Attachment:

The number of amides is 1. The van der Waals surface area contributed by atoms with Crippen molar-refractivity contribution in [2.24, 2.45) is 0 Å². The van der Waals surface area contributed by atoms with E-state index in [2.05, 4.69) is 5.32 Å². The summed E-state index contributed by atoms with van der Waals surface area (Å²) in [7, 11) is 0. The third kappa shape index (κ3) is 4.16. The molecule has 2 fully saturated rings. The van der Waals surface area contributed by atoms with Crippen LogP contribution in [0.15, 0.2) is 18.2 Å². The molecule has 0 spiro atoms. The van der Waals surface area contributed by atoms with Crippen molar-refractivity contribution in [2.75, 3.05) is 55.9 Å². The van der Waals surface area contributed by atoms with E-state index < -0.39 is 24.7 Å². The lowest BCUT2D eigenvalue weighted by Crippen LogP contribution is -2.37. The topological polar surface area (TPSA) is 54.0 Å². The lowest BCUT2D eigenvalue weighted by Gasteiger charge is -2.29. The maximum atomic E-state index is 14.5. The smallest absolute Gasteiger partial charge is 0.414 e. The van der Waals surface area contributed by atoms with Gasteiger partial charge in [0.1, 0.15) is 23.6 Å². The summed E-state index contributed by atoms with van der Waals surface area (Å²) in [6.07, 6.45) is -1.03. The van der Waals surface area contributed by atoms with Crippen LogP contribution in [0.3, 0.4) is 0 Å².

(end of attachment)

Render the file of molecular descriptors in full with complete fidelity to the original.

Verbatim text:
The number of amides is 1. The van der Waals surface area contributed by atoms with Crippen molar-refractivity contribution in [2.24, 2.45) is 0 Å². The van der Waals surface area contributed by atoms with E-state index in [2.05, 4.69) is 5.32 Å². The summed E-state index contributed by atoms with van der Waals surface area (Å²) in [7, 11) is 0. The third kappa shape index (κ3) is 4.16. The molecule has 2 fully saturated rings. The van der Waals surface area contributed by atoms with Crippen LogP contribution in [0.15, 0.2) is 18.2 Å². The molecule has 0 spiro atoms. The van der Waals surface area contributed by atoms with Crippen molar-refractivity contribution in [2.75, 3.05) is 55.9 Å². The van der Waals surface area contributed by atoms with E-state index < -0.39 is 24.7 Å². The lowest BCUT2D eigenvalue weighted by Crippen LogP contribution is -2.37. The topological polar surface area (TPSA) is 54.0 Å². The lowest BCUT2D eigenvalue weighted by Gasteiger charge is -2.29. The maximum atomic E-state index is 14.5. The smallest absolute Gasteiger partial charge is 0.414 e. The van der Waals surface area contributed by atoms with Gasteiger partial charge in [0.1, 0.15) is 23.6 Å². The summed E-state index contributed by atoms with van der Waals surface area (Å²) in [6.07, 6.45) is -1.03. The van der Waals surface area contributed by atoms with Crippen LogP contribution in [0.3, 0.4) is 0 Å².